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Antitrust & Consumer Protection

A Report Card on the Impact of Europe’s Privacy Regulation (GDPR) on Digital Markets

Scholarship Abstract This Article will evaluate the consequences of the General Data Protection Regulation (“GDPR”) implemented by the European Union (“EU”) in 2018. Despite its aim . . .

Abstract

This Article will evaluate the consequences of the General Data Protection Regulation (“GDPR”) implemented by the European Union (“EU”) in 2018. Despite its aim to bolster user privacy, empirical evidence from thirty-one studies suggests a nuanced impact on market dynamics. While GDPR modestly enhanced user data protection, it also triggered adverse effects, including diminished startup activity, innovation, and increased market concentration. Further, this Article will uncover a complex narrative where gains in privacy are offset by compliance costs disproportionately affecting smaller firms. This Article will also highlight the challenges of regulating highly innovative markets, which is particularly important given subsequent EU regulations, such as the Digital Markets Act (“DMA”) and Digital Services Act (“DSA”). As other jurisdictions consider similar privacy regulations, the GDPR experience is a cautionary tale.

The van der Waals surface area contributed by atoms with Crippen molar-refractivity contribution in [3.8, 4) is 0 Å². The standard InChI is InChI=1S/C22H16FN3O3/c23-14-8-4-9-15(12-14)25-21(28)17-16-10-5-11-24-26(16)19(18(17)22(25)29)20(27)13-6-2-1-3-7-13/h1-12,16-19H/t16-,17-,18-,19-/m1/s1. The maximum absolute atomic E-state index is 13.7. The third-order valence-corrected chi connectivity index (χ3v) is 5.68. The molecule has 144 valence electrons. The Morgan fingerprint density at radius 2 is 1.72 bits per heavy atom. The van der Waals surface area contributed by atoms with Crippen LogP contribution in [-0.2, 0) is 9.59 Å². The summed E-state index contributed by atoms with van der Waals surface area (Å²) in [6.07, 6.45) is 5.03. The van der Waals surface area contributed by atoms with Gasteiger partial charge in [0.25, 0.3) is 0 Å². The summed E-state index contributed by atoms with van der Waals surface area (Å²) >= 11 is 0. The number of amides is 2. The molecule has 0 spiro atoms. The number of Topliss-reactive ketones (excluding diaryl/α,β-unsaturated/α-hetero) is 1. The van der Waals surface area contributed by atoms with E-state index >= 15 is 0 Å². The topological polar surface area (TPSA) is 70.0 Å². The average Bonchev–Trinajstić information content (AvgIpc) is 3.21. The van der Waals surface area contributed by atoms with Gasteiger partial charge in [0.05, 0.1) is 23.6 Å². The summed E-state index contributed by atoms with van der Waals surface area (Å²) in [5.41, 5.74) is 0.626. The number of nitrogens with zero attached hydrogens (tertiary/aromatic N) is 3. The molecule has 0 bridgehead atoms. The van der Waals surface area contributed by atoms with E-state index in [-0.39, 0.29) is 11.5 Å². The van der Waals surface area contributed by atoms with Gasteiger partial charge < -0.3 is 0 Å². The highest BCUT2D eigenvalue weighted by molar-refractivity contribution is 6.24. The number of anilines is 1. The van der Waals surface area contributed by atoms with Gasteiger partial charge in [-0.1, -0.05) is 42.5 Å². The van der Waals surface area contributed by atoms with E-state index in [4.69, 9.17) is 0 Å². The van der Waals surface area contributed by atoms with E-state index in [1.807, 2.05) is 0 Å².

Read at SSRN.

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Data Security & Privacy

The Future of the DMA: Judge Dredd or Juror 8?

TOTM When it was passed into law, the European Union’s Digital Markets Act (DMA) was heralded by supporters as a key step toward fairness and contestability . . .

When it was passed into law, the European Union’s Digital Markets Act (DMA) was heralded by supporters as a key step toward fairness and contestability in online markets. It has unfortunately become increasingly clear that reality might not live up to those expectations. Indeed, there is mounting evidence that European consumers’ online experiences have been degraded following the DMA’s entry into force.

The perception that the DMA has been a failure is beginning to motivate a not insignificant amount of finger pointing in Brussels. So-called “gatekeeper” firms have blamed heavy-handed regulation for their degraded services, while smaller rivals finger “malicious compliance.”

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Antitrust & Consumer Protection

Does the DMA Let Gatekeepers Protect Data Privacy and Security?

TOTM It’s been an eventful two weeks for those following the story of the European Union’s implementation of the Digital Markets Act. On April 18, the . . .